Finding it hard to remember to log your blood sugar levels? Want a central place to store your data? For people with diabetes, technology can take out the guesswork. Read on for the latest in apps and other gadgets...

The best diabetes management is by the numbers: blood sugar readings, insulin doses and grams of carbs you’re consuming. That can overwhelm any diabetes patient. Technology can help. 

About 26 million people in the U.S. are diagnosed with diabetes, according to the American Diabetes Association (ADA). There’s no cure, so it’s crucial that people with diabetes deal with it daily. The more data they collect, the better their management of the disease.

Patients who use apps often feel more knowledgeable – and empowered – to battle the diabetes. Apps put information at your fingertips. Plus apps may help better communication with your doctors, increased physical activity and get you more motivated.

How to choose an app
Useful apps for people with diabetes fall into different categories. Some focus on nutrition, exercise, or collecting, crunching and sharing glucose readings. If you’re diabetic and overweight, you might want apps that concentrate on calorie counting or exercise. If you have trouble keeping track of blood glucose readings with pencil and paper, you might try a meter with wireless transmission or an app that logs blood glucose readings from your meter to your smart phone.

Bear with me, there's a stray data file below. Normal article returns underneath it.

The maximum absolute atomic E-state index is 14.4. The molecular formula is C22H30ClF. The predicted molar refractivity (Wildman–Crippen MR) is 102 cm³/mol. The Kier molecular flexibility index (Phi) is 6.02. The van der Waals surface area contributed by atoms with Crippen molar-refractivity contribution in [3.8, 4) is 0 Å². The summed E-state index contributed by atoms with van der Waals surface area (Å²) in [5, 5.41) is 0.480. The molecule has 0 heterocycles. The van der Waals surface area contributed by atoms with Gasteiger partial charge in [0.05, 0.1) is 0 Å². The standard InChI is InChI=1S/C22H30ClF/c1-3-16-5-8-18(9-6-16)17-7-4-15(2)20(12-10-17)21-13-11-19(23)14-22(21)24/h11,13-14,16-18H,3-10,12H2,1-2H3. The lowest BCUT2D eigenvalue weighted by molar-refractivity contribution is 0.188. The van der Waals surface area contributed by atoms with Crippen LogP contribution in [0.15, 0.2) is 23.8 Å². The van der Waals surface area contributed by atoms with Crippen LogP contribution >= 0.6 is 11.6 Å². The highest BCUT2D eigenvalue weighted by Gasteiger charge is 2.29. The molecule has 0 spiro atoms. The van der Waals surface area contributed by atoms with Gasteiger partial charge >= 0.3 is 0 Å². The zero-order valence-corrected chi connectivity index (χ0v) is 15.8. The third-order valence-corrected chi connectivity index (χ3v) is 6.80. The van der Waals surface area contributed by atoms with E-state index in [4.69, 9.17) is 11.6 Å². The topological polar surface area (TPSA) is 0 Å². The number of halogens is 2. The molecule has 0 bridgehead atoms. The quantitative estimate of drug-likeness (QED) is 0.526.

Here are the top 11 recommendations and popular choices among people with diabetes.

1. iBGSTAR
Works on: iPhone, iPod Touch
Cost: Varies, $65-$75. A prescription isn’t needed for the system, but some insurance plans cover the app’s cost if a doctor prescribes it. Check with your physician.
What it does: This innovative blood glucose monitoring system combines an app and blood glucose meter about the size of a USB drive. It connects to the iPhone and wirelessly transfers blood glucose readings from the meter to the phone. No need to manually record the data. The system also allows you to record carbohydrate intake and insulin doses. You can add tags to indicate when readings were taken – for example, before a meal or after exercising – and add notes. The data, which can be emailed to medical professionals, is presented as a trend chart, logbook or statistics. The trend chart creates a graph showing blood glucose readings over time, allowing users to spot trends and take appropriate measures. The logbook is a detailed record of blood glucose readings, organized by tags. For example, a user can view all readings tagged “post dinner.” The statistics view provides an average glucose reading, standard deviation and total number of tests for seven, 14, 30 or 90 days. The app can also be used with other meters.

2. Glooko
Works on: iPhone, iPad, iPod Touch